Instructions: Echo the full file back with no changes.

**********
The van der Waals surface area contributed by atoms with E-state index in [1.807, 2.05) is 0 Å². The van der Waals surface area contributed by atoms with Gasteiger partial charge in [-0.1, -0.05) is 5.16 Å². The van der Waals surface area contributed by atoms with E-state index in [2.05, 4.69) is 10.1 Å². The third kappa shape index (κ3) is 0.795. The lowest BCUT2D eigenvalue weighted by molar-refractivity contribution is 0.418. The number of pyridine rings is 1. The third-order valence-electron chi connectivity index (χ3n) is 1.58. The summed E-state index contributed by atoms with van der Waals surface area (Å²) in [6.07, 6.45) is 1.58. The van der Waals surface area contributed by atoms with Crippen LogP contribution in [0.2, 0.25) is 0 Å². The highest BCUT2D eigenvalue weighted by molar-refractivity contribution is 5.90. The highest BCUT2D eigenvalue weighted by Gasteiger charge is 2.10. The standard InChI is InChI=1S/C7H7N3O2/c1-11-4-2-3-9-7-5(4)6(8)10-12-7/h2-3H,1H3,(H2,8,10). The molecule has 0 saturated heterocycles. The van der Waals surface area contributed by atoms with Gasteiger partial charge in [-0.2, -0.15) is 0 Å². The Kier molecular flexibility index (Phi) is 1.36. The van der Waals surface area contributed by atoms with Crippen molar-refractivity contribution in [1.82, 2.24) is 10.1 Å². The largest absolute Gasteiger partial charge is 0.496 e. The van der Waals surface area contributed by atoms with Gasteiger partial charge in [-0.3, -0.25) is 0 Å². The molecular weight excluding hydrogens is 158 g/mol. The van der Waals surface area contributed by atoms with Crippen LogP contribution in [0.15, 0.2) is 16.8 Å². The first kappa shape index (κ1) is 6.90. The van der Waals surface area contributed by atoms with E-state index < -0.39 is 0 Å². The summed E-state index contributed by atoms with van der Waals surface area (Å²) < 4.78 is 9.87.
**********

The van der Waals surface area contributed by atoms with E-state index in [1.807, 2.05) is 0 Å². The van der Waals surface area contributed by atoms with Gasteiger partial charge in [-0.1, -0.05) is 5.16 Å². The van der Waals surface area contributed by atoms with E-state index in [2.05, 4.69) is 10.1 Å². The third kappa shape index (κ3) is 0.795. The lowest BCUT2D eigenvalue weighted by molar-refractivity contribution is 0.418. The number of pyridine rings is 1. The third-order valence-electron chi connectivity index (χ3n) is 1.58. The summed E-state index contributed by atoms with van der Waals surface area (Å²) in [6.07, 6.45) is 1.58. The van der Waals surface area contributed by atoms with Crippen LogP contribution in [0.2, 0.25) is 0 Å². The highest BCUT2D eigenvalue weighted by molar-refractivity contribution is 5.90. The highest BCUT2D eigenvalue weighted by Gasteiger charge is 2.10. The standard InChI is InChI=1S/C7H7N3O2/c1-11-4-2-3-9-7-5(4)6(8)10-12-7/h2-3H,1H3,(H2,8,10). The molecule has 0 saturated heterocycles. The van der Waals surface area contributed by atoms with Gasteiger partial charge in [-0.2, -0.15) is 0 Å². The Kier molecular flexibility index (Phi) is 1.36. The van der Waals surface area contributed by atoms with Crippen molar-refractivity contribution in [1.82, 2.24) is 10.1 Å². The largest absolute Gasteiger partial charge is 0.496 e. The van der Waals surface area contributed by atoms with Gasteiger partial charge in [-0.3, -0.25) is 0 Å². The molecular weight excluding hydrogens is 158 g/mol. The van der Waals surface area contributed by atoms with Crippen LogP contribution in [0.15, 0.2) is 16.8 Å². The first kappa shape index (κ1) is 6.90. The van der Waals surface area contributed by atoms with E-state index < -0.39 is 0 Å². The summed E-state index contributed by atoms with van der Waals surface area (Å²) < 4.78 is 9.87.